While Malacanang continued to remain silent, Justice Secretary Jesus Crispin Remulla said he will advise Solicitor General Menardo Guevarra to stop engaging with the International Criminal Court (ICC) after its rejection of the government’s appeal to stop the resumption of the investigation on the Philippines’ war on drugs
Asked by reporters if the government plans to file a motion, Remulla said, “Kailangan sabihan ko muna si SolGen Guevarra na tigilan na ‘yan kasi wala nang mangyayari. Malamang mag-usap kami sa Lunes ‘pag nagkita kami sa SONA. At sasabihan ko siyang tigilan na ‘yan. Wala na, tapos na tayo diyan.”
(I need to tell SolGen Guevarra to stop already because nothing will happen anymore. We might talk on Monday when we see each other at SONA [State of the Nation Address]. I’ll tell him to stop. It’s finished, we’re done.]
Reacting to the July 18 decision, Remulla told reporters he was happy that two judges — Presiding Judge Marc Perrin de Brichambaut and Judge Gocha Lordkipanidze — of the five-member Appeals Chamber I dissented in dismissing the government’s argument that the ICC no longer had jurisdiction over the Philippines after its official withdrawal of membership from the Rome Statute on March 16, 2019.
“Isang bagay ‘yan na nagsasabi sa atin na nasa tamang landas tayo ng pag-iisip tungkol sa sovereignty ng Pilipinas, na hindi tayo magpasakop sa mga taong nais pakialaman ang sistema ng hustisya na gumagana naman sa ating bansa,” the Justice chief pointed out.
(That’s one thing that tells us we are on the right track regarding the sovereignty of the Philippines. That we will not allow our country to be invaded by people who want to interfere with the justice system that is functioning in our country.)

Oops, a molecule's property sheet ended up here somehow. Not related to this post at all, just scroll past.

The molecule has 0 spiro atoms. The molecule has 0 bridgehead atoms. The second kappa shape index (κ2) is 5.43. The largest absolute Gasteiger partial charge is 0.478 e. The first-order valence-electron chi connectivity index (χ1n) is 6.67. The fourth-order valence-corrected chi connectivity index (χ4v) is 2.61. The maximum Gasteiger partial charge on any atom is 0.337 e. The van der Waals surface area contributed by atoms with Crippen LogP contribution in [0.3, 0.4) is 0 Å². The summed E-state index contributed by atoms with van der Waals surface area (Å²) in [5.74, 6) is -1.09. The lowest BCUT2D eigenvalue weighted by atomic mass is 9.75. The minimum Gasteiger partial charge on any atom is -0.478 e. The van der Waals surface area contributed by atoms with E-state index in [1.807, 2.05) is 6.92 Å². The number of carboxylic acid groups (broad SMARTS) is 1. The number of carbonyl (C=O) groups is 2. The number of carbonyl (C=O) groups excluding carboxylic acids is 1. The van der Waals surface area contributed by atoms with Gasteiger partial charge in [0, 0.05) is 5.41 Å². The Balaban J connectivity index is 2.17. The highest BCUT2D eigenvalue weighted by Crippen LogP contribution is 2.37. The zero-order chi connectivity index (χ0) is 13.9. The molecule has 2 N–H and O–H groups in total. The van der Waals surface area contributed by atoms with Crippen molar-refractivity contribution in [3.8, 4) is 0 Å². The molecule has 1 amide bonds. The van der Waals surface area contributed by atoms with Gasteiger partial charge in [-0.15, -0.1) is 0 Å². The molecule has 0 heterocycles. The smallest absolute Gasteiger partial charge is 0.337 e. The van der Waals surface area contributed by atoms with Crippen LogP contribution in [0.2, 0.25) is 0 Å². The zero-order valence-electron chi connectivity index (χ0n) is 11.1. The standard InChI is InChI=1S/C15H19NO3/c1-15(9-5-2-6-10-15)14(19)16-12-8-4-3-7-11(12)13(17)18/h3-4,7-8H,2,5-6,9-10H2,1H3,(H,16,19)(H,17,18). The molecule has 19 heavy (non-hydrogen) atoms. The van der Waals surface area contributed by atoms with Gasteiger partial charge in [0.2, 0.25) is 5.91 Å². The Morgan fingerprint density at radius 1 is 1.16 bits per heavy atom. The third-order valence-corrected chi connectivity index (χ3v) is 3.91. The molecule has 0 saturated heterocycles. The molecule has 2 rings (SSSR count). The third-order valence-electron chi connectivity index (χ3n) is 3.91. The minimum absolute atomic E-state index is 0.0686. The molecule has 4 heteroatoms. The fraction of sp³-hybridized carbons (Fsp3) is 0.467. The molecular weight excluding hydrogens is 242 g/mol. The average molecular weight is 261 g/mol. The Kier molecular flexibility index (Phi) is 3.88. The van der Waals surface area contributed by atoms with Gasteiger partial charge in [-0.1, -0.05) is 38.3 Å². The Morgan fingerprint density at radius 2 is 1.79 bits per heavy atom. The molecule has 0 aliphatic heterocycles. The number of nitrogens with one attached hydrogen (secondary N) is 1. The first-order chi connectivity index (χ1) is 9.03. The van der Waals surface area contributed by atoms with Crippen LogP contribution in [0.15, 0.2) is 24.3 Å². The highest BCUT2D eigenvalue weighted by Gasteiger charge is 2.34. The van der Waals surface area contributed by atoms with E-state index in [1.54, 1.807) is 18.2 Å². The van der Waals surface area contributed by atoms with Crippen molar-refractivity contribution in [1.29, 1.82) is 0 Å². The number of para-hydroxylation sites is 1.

In their joint dissenting opinion, Brichambaut and Lordkipanidze said they would have granted the government’s assertion that the Pre-Trial Chamber, a separate judicial branch of the ICC that authorizes the launch of investigations, erred in finding that the court still had jurisdiction over the Philippines.
“Consequently, we would have found the remaining grounds of appeal moot. We would also have directed the Pre-Trial Chamber to withdraw its authorisation for the Prosecutor’s investigation and discontinue all proceedings in the situation,” they said.
Meanwhile, the Commission on Human Rights (CHR) acknowledged the resumption of the ICC drug war probe “as part of due process to uphold the rights of victims” and exacting accountability to perpetrators. It encouraged the Marcos administration to comply with its human rights obligations.
“As the country’s independent national human rights institution, CHR encourages the Government of the Philippines to view this decision as an opportunity to give better meaning to President Ferdinand Marcos Jr’s commitment at the onset of his presidency to ensure a “high-level of accountability” for human rights violations during his term,” the commission said in a July 19 statement.
While Marcos remained mum on the issue, Vice President Sara Duterte-Carpio said she had “no comment.” Duterte-Carpio, daughter of former president Rodrigo Duterte, was tagged in a document submitted to the ICC for allegedly knowing and approving killings when she was mayor of Davao City. (Read VP Sara, 2 senators named in ICC probe documents)
The elder Duterte, who sanctioned the use of excessive force and violence in his administration’s drug war, “shrugged off” the decision, according to his former spokesperson, Harry Roque.
“FPRRD has always maintained that as an independent and sovereign state, only Philippine courts can try any crime committed in [Philippine] territory. He has time and again said that because of this, he will face all his accusers anytime but before Philippine courts and before Filipino Judges only,” Roque said in a statement.
In a statement, Guevarra called a “gaping hole” the failure of the Appeals Chamber to rule on the alleged lack of jurisdiction of the ICC over the Philippines. He said the unresolved issue on the court’s jurisdiction could serve as a “powerful argument” for personalities who may be investigated and charged by the ICC